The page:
Eleanor Igwe ’17
Students, staff and local community members began lining up outside as early as 8 am for a chance to sit inside John M. Greene auditorium and hear from acclaimed political commentator, Rachel Maddow, who was scheduled to speak on Jan. 23 at 10 a.m. Among the more than 2000 attendees were 106 sixth- grade students from Veritas Preparatory Charter School in neighboring Springfield. The crowd filled all the seats in the auditorium and required the use of the two overflow rooms that were set up in Weinstein Auditorium and in the Campus Center Carroll room.
The left-leaning political analyst was invited along with right-leaning political strategist Ana Navarro to speak at Smith as part of a response to the past election cycle. This event was sponsored by Smith College’s Bipartisan Coalition and by the Presidential Colloquium, which has invited guests like Larry Summers and Gloria Steinem in the past.
Speaking to an engaged audience, Maddow began by pointing out that the level of ineptitude of the Trump transition has demonstrated is disturbing regardless of political sensibility. She then moved on to describe what everyday citizens, and especially those that identify as more progressive can do to minimize the damage that is already being inflicted by the Trump administration.
Maddow acknowledged that political predictions, even hers, are never guaranteed, but that there were some alarming observations that she would like to discuss. The main takeaway for many was led in with a quote from an interview with an Obama administration official that Maddow shared: “Democrats need to stop looking to be inspired.” She implored the packed auditorium, “This is work now, everyday work [...] Whatever you thought you were going to be doing this year, your plans have changed. This is everybody’s work now.”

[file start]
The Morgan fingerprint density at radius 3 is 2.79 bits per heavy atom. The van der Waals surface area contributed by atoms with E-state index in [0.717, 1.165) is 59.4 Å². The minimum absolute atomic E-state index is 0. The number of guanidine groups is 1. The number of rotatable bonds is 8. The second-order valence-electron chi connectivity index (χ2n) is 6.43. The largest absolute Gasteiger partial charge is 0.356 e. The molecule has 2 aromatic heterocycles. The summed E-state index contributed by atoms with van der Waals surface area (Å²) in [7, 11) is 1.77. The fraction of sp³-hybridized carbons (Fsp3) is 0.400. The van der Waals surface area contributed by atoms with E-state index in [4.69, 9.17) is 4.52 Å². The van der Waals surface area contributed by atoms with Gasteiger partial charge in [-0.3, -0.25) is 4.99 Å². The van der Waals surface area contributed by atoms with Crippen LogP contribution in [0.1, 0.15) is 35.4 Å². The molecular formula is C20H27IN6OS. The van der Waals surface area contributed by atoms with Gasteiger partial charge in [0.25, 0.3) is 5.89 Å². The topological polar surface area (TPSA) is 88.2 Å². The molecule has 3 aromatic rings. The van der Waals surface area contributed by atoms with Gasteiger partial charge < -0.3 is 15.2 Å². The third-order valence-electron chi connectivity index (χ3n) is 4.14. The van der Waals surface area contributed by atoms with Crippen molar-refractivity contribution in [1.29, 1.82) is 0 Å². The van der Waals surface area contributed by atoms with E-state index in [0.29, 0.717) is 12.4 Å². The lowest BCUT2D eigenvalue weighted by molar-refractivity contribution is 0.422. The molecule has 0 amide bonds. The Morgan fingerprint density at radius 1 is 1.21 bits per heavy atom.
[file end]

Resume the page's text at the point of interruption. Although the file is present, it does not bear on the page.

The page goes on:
Colgan Powell ’17 shared her take on Maddow’s prepared remarks. “It was interesting that she said that she was not here to inspire us, but I did feel inspired by the end. I really understand why it’s important that we be well-informed and active and constantly aware of the decisions that are being made, especially in the times that we’re in now.” Josie Little ’17 was appreciative of Maddow’s calm as she tempered her somber observations with a wry comparison of Trump and his lack of experience and propriety with an eight-year-old driving a semi-truck while tweeting and smoking crack.
After her prepared remarks, Maddow answered questions that were collected on index cards before her speech. In response to a question about what mistakes she thinks that the media made during this past election, she said that the media was distracted easily by Trump’s stunts and that it’s important to be mindful of people who are able to skillfully manipulate emotions and distract the media. She also acknowledged this mistake was not exclusive to any particular media organization or type of person. Another question was on how to avoid burnout. Maddow, who is a part-time resident of the Pioneer Valley, shared that she likes to relax during her time off by spending time outdoors. Despite the comparably short window of speaking time on a Monday morning, many attendees left feeling fortified in their ability to put in work during their beloved country’s time of need.